Today we present two workshops in two neighboring Tz’utujiil communities on the edge of Lake Atitilan.
I. Workshop on Ojeer Tz’ijb’
San Pedro La Laguna
Date: B’elejee’ (9) Ix, Ka’i’ (2) Yaxk’in, August 2, 2015.
By: Clemente Peneleu, Maya Tz’utujiil
As part of the ancient culture of the Maya and as a participant in our changing culture, in my quest to establish a sustainable and inclusive development with the direct participation of the different members of organized civil society, specifically with the organized youth group called “Youth Without Drugs” in the municipality of San Pedro La Laguna, Solola, Guatemala, I established and developed this workshop on the system of Ojer Tz’ijb’ including the subject of the Maya calendar from the codices, the sacred calendar Cholq’iij.
Develop the first workshop for the youth group “Youth Without Drugs” on Maya writing and the calendar from the codices, Cholq’iij, for establishing first-hand information about the current cultural situation and contemporary youth culture and to take action within the guidelines and framework of our community leaders to reclaim the use of our calendar and our basic knowledge of ancient writing.
a) Strengthen the information base within the youth culture in the areas where they live and to develop their own analysis of the reality into which they have been put, to find balance in their lives.
b) Evaluate the losses incurred in their own culture and to identify solutions and to reclaim and insist on new cultural practices from the ancient Mayan calendar.
c) Promote the participation and organizational strengthening of youth as agents of change, to identify problems and needs of the municipality with cultural relevance, and to search for alternative solutions to improve the living conditions of the inhabitants, and fot the optimal development of the population based on the use of time and space (numbering and Maya calendar).
We worked with 38 people from the municipality of San Pedro La Laguna, Sololá, Guatemala, from the youth group “Youth Without Drugs.” The first part of the topic was Ojer Tz’ijb’ “Ancient Writing” from 8 am to 1 pm, and the second part was the calendar Cholq’iij from 2 pm to 3:30 pm. The workshop was developed through lectures, participation, and demonstrations to enliven the learning process.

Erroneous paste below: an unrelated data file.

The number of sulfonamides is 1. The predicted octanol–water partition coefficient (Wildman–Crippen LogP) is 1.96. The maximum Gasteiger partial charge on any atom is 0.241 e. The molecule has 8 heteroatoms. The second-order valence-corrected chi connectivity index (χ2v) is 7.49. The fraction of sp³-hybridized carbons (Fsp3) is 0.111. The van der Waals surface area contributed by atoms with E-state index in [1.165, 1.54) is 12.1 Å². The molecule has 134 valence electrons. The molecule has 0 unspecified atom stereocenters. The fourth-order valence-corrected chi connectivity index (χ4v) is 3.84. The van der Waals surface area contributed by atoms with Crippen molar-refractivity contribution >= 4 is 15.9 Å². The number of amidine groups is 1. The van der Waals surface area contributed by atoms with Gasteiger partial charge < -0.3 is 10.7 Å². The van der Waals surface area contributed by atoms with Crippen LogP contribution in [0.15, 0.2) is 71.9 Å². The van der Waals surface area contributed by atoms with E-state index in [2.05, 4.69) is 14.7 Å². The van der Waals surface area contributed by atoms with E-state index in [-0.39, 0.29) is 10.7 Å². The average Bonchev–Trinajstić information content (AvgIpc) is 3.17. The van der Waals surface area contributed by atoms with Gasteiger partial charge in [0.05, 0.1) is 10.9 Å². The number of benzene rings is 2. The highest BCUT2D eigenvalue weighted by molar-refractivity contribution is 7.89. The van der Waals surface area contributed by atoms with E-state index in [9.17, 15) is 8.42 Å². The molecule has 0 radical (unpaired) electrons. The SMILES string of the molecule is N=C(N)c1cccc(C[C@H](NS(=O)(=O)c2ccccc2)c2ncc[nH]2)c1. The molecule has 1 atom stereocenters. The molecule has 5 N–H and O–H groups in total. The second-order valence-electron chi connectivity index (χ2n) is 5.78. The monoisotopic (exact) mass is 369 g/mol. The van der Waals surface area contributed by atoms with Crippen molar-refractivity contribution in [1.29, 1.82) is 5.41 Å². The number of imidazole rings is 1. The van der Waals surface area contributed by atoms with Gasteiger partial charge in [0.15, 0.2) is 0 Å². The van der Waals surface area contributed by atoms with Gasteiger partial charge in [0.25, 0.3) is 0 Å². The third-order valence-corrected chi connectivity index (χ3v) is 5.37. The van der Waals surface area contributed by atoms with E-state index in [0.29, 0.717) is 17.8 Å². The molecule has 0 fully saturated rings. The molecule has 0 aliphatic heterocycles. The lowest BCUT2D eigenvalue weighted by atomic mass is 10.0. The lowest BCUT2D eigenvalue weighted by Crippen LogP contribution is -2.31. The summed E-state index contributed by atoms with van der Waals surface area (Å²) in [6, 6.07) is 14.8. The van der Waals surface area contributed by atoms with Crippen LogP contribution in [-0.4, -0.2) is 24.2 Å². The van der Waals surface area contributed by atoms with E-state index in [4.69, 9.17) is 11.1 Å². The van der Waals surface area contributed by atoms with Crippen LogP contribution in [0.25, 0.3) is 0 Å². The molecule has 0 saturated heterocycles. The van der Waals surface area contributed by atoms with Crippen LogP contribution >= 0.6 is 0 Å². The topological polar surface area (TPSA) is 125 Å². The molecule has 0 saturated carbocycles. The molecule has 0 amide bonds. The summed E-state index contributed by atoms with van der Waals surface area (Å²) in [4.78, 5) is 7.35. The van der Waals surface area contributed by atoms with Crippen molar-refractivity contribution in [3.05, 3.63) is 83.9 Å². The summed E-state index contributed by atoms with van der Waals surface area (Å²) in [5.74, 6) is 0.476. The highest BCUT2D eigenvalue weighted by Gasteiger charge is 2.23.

a) Invitations sent to organized youth group “Youth Without Drugs”
b) Develop logistics and schedule of the event
c) Prepare and print materials for the workshop
d) Review the topics to be presented
5. Results Achieved
a) Knowledge of basics of ancient Maya writing and the use of the Mayan calendar Cholq’iij
b) Awaken the interest of youth in the implementation of the Cholq’iij calendar in their daily lives
c) Formation of working groups to do exercises writing Maya glyphs and reading them
d) Development of questions regarding the use of the Mayan calendar and the role of naguales and energies in the lives of human beings and their relationship with nature.
e) Formation of working groups and panel discussions with the topics discussed.
a) There is a place for citizen participation based on Mayan cosmology and
b) Basic information has been obtained regarding young men and women community leaders and their respective points of view toward the development of the municipality and their commitment to build and assert cultural models such as the use of the calendar according to their nagual and practicing hieroglyphic writing.
c) Basic objectives have been met in the various areas and follow-up scientific/cultural workshops have been requested by the youth group.
Doing the exercises of ancient writing of the ancestors Ojer Tz’ib’.
Thanks to MAM for their faith in me to perform these kinds of activities, the financial resources were well used. May Ajaw bless all friends who financially support the MAM project.
-Aj B’iix Saq Chij, Clemente Peneleu, Maya Tz’utujil
II. Informe del Taller Ojer Maya Tz’ijb ‘”Maya escritura antigua ” celebrado en San Juan La Laguna, Sololá.